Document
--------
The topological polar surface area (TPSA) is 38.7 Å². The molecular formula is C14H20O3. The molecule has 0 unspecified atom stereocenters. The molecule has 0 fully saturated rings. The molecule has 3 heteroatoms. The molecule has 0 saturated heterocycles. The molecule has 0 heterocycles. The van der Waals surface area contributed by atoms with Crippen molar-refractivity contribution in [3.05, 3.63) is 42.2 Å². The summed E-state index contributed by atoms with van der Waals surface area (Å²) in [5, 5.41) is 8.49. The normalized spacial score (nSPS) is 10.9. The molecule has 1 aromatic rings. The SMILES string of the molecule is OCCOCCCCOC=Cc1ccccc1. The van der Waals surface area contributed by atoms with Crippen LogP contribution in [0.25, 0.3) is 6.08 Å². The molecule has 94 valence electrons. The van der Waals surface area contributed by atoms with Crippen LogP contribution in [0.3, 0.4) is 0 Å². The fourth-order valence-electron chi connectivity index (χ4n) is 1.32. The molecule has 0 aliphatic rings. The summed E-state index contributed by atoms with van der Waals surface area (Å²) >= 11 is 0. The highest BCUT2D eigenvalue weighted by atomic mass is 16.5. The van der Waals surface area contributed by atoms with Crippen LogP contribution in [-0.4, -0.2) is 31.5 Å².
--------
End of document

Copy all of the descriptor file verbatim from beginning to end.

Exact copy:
The topological polar surface area (TPSA) is 38.7 Å². The molecular formula is C14H20O3. The molecule has 0 unspecified atom stereocenters. The molecule has 0 fully saturated rings. The molecule has 3 heteroatoms. The molecule has 0 saturated heterocycles. The molecule has 0 heterocycles. The van der Waals surface area contributed by atoms with Crippen molar-refractivity contribution in [3.05, 3.63) is 42.2 Å². The summed E-state index contributed by atoms with van der Waals surface area (Å²) in [5, 5.41) is 8.49. The normalized spacial score (nSPS) is 10.9. The molecule has 1 aromatic rings. The SMILES string of the molecule is OCCOCCCCOC=Cc1ccccc1. The van der Waals surface area contributed by atoms with Crippen LogP contribution in [0.25, 0.3) is 6.08 Å². The molecule has 94 valence electrons. The van der Waals surface area contributed by atoms with Crippen LogP contribution in [0.3, 0.4) is 0 Å². The fourth-order valence-electron chi connectivity index (χ4n) is 1.32. The molecule has 0 aliphatic rings. The summed E-state index contributed by atoms with van der Waals surface area (Å²) >= 11 is 0. The highest BCUT2D eigenvalue weighted by atomic mass is 16.5. The van der Waals surface area contributed by atoms with Crippen LogP contribution in [-0.4, -0.2) is 31.5 Å².